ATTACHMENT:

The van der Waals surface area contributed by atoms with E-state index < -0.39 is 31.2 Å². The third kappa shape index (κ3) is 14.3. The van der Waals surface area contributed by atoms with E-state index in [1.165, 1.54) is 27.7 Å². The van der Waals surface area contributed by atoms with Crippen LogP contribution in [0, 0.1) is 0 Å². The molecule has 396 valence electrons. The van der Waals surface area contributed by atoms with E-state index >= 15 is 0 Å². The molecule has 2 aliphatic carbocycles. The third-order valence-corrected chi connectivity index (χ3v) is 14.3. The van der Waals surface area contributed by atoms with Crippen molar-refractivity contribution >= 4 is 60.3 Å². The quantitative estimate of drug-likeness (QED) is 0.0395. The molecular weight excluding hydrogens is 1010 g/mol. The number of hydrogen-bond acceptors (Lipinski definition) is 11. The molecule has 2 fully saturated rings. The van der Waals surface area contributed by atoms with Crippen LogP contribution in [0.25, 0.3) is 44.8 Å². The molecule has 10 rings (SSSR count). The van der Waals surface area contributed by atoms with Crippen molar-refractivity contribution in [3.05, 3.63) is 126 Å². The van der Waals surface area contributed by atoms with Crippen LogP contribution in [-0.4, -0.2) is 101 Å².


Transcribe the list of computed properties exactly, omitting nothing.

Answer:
The van der Waals surface area contributed by atoms with E-state index < -0.39 is 31.2 Å². The third kappa shape index (κ3) is 14.3. The van der Waals surface area contributed by atoms with E-state index in [1.165, 1.54) is 27.7 Å². The van der Waals surface area contributed by atoms with Crippen LogP contribution in [0, 0.1) is 0 Å². The molecule has 396 valence electrons. The van der Waals surface area contributed by atoms with E-state index >= 15 is 0 Å². The molecule has 2 aliphatic carbocycles. The third-order valence-corrected chi connectivity index (χ3v) is 14.3. The van der Waals surface area contributed by atoms with Crippen molar-refractivity contribution >= 4 is 60.3 Å². The quantitative estimate of drug-likeness (QED) is 0.0395. The molecular weight excluding hydrogens is 1010 g/mol. The number of hydrogen-bond acceptors (Lipinski definition) is 11. The molecule has 2 fully saturated rings. The van der Waals surface area contributed by atoms with Crippen LogP contribution in [0.25, 0.3) is 44.8 Å². The molecule has 10 rings (SSSR count). The van der Waals surface area contributed by atoms with Crippen molar-refractivity contribution in [3.05, 3.63) is 126 Å². The van der Waals surface area contributed by atoms with Crippen LogP contribution in [-0.4, -0.2) is 101 Å².